Austerity or Democracy

ATHENS/BERLIN (Own report) – At Berlin’s insistence, Greece will not receive debt relief and will be forced to submit – contrary to the Greek population’s “No” last Sunday – to Germany’s austerity dictate, or exit the Eurozone. This is what the Eurogroup decided at its summit yesterday evening. Debt relief, as French Prime Minister Manuel Valls had been still considering yesterday afternoon, is out of the question, announced German Chancellor Angela Merkel following the meeting in Brussels. Athens will also have to present detailed austerity proposals by Thursday. European Commission President Jean-Claude Juncker explicitly declared, “if the Greek government is not doing what we expect” a “Grexit” will be initiated. According to insiders, cash will be available at Greek banks only for another two days. By withholding ECB emergency funding, Greece can be driven into collapse, at any time. Just prior to the summit, leading economists signed an appeal to Chancellor Merkel, asking her to stop the “never-ending austerity” – to no avail. In the meantime, even Washington has intervened in the debate. A special EU summit, convened for Sunday, will take the final decision on Greece’s future.

Facing Grexit

Following yesterday evening’s Eurogroup summit, Chancellor Merkel reiterated that Greece will receive no debt relief, as was demanded particularly by France – most recently by Prime Minister Manuel Valls yesterday afternoon. By Thursday, the Greek government will also have to submit detailed proposals of how it intends to comply with the austerity measures demanded by Berlin and Brussels. This means that Athens essentially has to disregard the will of the Greek population, which, in last Sunday’s referendum, said “No” to that particular concept of austerity, but in fact, had rejected the entire German austerity dictate. In turn, Greece would receive a third “bailout package,” under which it must continue to repay debts and interests to German and French banks. According to observers, Berlin and Brussels could make the small concession to Athens of extending the credit period – at least to be able to claim that this respects “the Greek people’s dignity,” as European Commission President Jean-Claude Juncker had declared yesterday. “If the Greek government is not doing what we expect, we have a Grexit scenario prepared in detail,” said Juncker, and “we have a scenario” for “humanitarian aid” to handle a collapsing Greece.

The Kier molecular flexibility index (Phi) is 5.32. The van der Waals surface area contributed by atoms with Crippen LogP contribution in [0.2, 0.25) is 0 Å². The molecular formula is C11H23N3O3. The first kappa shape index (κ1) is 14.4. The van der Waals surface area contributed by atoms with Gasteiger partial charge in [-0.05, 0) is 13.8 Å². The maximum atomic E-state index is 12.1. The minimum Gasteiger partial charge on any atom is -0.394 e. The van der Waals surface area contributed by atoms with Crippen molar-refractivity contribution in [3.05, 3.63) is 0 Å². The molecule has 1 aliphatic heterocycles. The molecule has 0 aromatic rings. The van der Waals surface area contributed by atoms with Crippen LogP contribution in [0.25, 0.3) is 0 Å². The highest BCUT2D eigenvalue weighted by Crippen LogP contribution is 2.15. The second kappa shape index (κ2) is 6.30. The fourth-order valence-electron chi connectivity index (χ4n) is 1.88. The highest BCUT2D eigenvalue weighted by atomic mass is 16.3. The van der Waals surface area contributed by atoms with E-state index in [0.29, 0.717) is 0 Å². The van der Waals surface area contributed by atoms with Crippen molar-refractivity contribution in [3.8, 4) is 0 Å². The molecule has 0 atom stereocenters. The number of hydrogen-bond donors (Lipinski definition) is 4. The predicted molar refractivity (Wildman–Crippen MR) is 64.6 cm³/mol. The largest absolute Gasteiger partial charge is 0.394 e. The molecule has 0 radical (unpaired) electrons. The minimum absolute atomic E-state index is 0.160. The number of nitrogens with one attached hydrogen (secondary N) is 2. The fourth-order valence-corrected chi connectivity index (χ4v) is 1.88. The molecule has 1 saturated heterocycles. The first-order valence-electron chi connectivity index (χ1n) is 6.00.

ECB Holding the Key

Insiders confirmed yesterday that the European Central Bank (ECB) headquartered in Frankfurt (Main) is holding the key to Greek’s future and could provoke Greece’s total collapse. Greek banks only have enough cash for two more days. Cash could become “a real problem at the cash machines” already by tomorrow, a bank expert is quoted saying.[1] Greece is therefore completely dependent on the ECB, which, by withdrawing its emergency credits could force Greece inevitably into instant collapse.

Geostrategic Bridgehead

For the USA, Greece is in fact an extremely important NATO partner. The political scientist Johannes Varwick has emphasized this point. According to Varwick, for the West, Greece serves as a “geostrategic bridgehead to the Middle East,” which was already “the reason” to have “Greece as a NATO partner in 1952.” To this date, “nothing has changed” in this respect, explains Varwick. It must be absolutely “avoided that there is a dislocation on NATO’s southeast flank,” explains the political scientist. “That means that as a prerequisite, for a stable opposite shore, the European realm must first of all, be stabilized, and therefore Greece …, even from a security policy standpoint, is a serious problem.”[4] Western allies’ support for Greece maintaining its expensive military budget is also due to its exposed geostrategic position. According to the SIPRI Institute in Stockholm, just last year, after the catastrophic cuts in pensions and social expenditures had long since been made, Greece invested a good 2.5 percent of its GDP in its military – much more than any of the other European NATO member countries. Last week, NATO Secretary General Jens Stoltenberg declared that this must continue to be the case: “That is important for all.” Military spending were “not the reasons for the financial crisis in Greece.”[5] The Tsipras government has agreed to maintain the higher-than-average military spending.

No Other Option

Sunday, the EU special summit will make its final decision on Greece’s future. The Tsipras government either will then comply with the wishes of the Greek population, or again be forced to submit to the German-EU austerity dictate – possibly a bit veiled cosmetically. Berlin, as yesterday’s Eurogroup summit has confirmed, leaves no other option open.

Please read also The First Defeat.

Full article: Austerity or Democracy (German Foreign Policy)

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